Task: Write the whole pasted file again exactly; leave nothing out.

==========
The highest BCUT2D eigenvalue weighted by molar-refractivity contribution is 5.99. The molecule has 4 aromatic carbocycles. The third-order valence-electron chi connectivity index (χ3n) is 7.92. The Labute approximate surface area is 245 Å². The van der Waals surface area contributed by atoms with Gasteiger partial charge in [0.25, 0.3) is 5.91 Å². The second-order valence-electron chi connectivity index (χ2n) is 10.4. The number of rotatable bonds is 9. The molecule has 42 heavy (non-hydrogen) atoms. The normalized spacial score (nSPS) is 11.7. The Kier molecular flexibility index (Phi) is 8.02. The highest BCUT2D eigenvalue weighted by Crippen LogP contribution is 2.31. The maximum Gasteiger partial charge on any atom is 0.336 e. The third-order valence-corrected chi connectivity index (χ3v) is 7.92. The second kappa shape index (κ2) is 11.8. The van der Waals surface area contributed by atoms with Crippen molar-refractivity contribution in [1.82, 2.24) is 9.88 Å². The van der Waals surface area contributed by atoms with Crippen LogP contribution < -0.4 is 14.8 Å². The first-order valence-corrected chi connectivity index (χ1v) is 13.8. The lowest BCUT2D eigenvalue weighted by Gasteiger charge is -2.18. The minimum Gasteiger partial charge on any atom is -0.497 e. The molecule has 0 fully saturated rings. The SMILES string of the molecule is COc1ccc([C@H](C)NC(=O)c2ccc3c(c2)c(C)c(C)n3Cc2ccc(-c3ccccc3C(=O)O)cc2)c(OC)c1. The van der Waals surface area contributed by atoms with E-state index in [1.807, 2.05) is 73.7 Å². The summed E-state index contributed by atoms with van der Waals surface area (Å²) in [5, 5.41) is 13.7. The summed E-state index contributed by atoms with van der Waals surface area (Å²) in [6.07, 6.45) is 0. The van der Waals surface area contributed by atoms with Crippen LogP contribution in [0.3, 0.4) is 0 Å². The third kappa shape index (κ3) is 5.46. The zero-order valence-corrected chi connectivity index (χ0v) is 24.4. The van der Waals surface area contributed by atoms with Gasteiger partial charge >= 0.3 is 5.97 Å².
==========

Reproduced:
The highest BCUT2D eigenvalue weighted by molar-refractivity contribution is 5.99. The molecule has 4 aromatic carbocycles. The third-order valence-electron chi connectivity index (χ3n) is 7.92. The Labute approximate surface area is 245 Å². The van der Waals surface area contributed by atoms with Gasteiger partial charge in [0.25, 0.3) is 5.91 Å². The second-order valence-electron chi connectivity index (χ2n) is 10.4. The number of rotatable bonds is 9. The molecule has 42 heavy (non-hydrogen) atoms. The normalized spacial score (nSPS) is 11.7. The Kier molecular flexibility index (Phi) is 8.02. The highest BCUT2D eigenvalue weighted by Crippen LogP contribution is 2.31. The maximum Gasteiger partial charge on any atom is 0.336 e. The third-order valence-corrected chi connectivity index (χ3v) is 7.92. The second kappa shape index (κ2) is 11.8. The van der Waals surface area contributed by atoms with Crippen molar-refractivity contribution in [1.82, 2.24) is 9.88 Å². The van der Waals surface area contributed by atoms with Crippen LogP contribution < -0.4 is 14.8 Å². The first-order valence-corrected chi connectivity index (χ1v) is 13.8. The lowest BCUT2D eigenvalue weighted by Gasteiger charge is -2.18. The minimum Gasteiger partial charge on any atom is -0.497 e. The molecule has 0 fully saturated rings. The SMILES string of the molecule is COc1ccc([C@H](C)NC(=O)c2ccc3c(c2)c(C)c(C)n3Cc2ccc(-c3ccccc3C(=O)O)cc2)c(OC)c1. The van der Waals surface area contributed by atoms with E-state index in [1.807, 2.05) is 73.7 Å². The summed E-state index contributed by atoms with van der Waals surface area (Å²) in [5, 5.41) is 13.7. The summed E-state index contributed by atoms with van der Waals surface area (Å²) in [6.07, 6.45) is 0. The van der Waals surface area contributed by atoms with Crippen LogP contribution in [0.3, 0.4) is 0 Å². The third kappa shape index (κ3) is 5.46. The zero-order valence-corrected chi connectivity index (χ0v) is 24.4. The van der Waals surface area contributed by atoms with Gasteiger partial charge >= 0.3 is 5.97 Å².